Generation Z Archives - Promises Healthcare
ENQUIRY
Building the Bridge with Generation Z

Building the Bridge with Generation Z

Take a look around our workplace and you will likely see people from across different age groups, particularly as we now have many people working past the age of 60. In fact, it is not surprising to see at least up to four generations on the job today, from the Baby Boomers to Gen Z.  In case you are wondering what each of these generations refer to, here’s a rough guide:

Baby Boomers: They were born between 1946 and 1964, and are currently between 56 to 74 years old.

Generation X: Gen X was born between 1965 and 1980, and are currently between 40 to 55 years old.

Generation Y (also commonly known as Millennials): Individuals born between 1981 and 1996, and are currently between 24 to 39 years of age.

Generation Z (or Gen Z in short): Refers to the demographic cohort succeeding the Millennials, or loosely speaking, those born from 1995 to 2010. In other words, these people would be 10 to 25 years old at present. 

A flurry of potential labels has appeared that refer to Gen Z as well, including Gen Tech, post-Millennials, iGeneration, Gen Y-Fi, and Zoomers. It goes to show that this is truly a generation of digital natives. They have been born into a world of vast technological advances and innovations and exposed to smartphones, social media, virtual reality, the internet, and artificial intelligence from a very young age. This is where the gap has widened drastically between Gen Zs and those of Gen X, Gen Y, and especially the Baby Boomers. 

Unlike the older generations, the Gen Zs grew up during the rise of social media, smartphones and instant accessibility of information in a hyper-connected world. Gen Z individuals reportedly spend up to 3 hours a day on average on their computing and mobile devices. With that said, keep in mind that new technology is typically first adopted by the youngest generation before it is gradually adopted by the older generations. Baby Boomers in particular, still make up the largest proportion of traditional media consumers. While the younger generations have switched to digitalised news sources or other forms of online social media, quite a handful in the older generations is still sticking to the old-school television, magazines and newspapers. 

You might wonder, “So what exactly is the problem here?” Well, while it is true that generation gaps have long existed since time immemorial, the widening gap between generations is seemingly putting our interpersonal relationships under strain. Gen Zs across the world are well aware of the ways in which their childhood has been unique from their parents and grandparents. In the past year or so, the “OK Boomer” phenomenon has become increasingly widespread over social media. Albeit a little controversial, the term “OK Boomer” is often used by Gen Zs in a rather cutting and dismissive manner to a particular suggestion or criticism by an older generation person. As the term found its way onto the internet, the younger individuals found it to be an effective and all-encompassing manner of expressing their feelings, especially towards things that they find out-of-date. Even more so, Gen Zs and Millennials often use it whenever they want to direct our attention to generational conflicts – for example, expressing their frustration and critiquing the older generation for making judgements on issues such as gender expression, their financial choices, or their approach to job-hunting.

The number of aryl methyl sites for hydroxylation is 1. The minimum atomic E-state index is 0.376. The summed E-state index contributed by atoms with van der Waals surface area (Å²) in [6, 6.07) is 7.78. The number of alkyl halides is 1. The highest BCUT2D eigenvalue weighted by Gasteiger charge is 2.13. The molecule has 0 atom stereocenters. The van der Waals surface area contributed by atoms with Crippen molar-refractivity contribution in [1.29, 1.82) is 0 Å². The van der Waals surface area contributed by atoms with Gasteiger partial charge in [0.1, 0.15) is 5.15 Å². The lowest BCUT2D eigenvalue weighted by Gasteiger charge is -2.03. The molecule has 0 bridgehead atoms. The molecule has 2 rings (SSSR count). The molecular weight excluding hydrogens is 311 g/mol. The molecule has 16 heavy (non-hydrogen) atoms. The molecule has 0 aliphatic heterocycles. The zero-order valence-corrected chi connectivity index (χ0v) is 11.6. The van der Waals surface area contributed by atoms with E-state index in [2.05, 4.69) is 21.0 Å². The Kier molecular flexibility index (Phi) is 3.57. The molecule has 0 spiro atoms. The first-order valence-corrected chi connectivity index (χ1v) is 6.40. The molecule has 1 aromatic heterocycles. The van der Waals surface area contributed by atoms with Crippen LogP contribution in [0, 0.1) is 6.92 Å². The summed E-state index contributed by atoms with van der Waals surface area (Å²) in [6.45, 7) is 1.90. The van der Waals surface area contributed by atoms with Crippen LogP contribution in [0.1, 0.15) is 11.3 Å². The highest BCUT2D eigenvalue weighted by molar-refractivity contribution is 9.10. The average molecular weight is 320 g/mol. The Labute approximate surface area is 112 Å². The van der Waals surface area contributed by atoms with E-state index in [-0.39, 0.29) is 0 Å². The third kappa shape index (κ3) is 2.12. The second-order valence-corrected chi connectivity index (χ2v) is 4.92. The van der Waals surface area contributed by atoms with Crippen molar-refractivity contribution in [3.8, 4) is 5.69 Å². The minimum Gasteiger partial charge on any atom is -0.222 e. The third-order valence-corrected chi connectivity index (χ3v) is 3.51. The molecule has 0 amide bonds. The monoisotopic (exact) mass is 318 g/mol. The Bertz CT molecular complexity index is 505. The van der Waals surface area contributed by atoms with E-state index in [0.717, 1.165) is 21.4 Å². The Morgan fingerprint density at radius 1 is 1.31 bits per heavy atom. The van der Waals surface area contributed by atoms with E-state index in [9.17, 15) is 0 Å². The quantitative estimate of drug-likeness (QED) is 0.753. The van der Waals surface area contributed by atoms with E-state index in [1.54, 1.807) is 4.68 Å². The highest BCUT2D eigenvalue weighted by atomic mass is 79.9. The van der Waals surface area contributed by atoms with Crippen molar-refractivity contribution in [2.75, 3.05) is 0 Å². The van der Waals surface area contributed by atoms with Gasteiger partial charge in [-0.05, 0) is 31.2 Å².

We interviewed a fellow Gen Z, Himanshi, a current student at Nanyang Technological University pursuing a Bachelor of Communication Studies.  Here is what she has to say: “Social media certainly contributes to the widening gap due to the disparity between the types of communication and information mediums that we are engaged in. But at the same time, it is a natural occurrence simply due to the sheer difference in trends, preferences and eras.”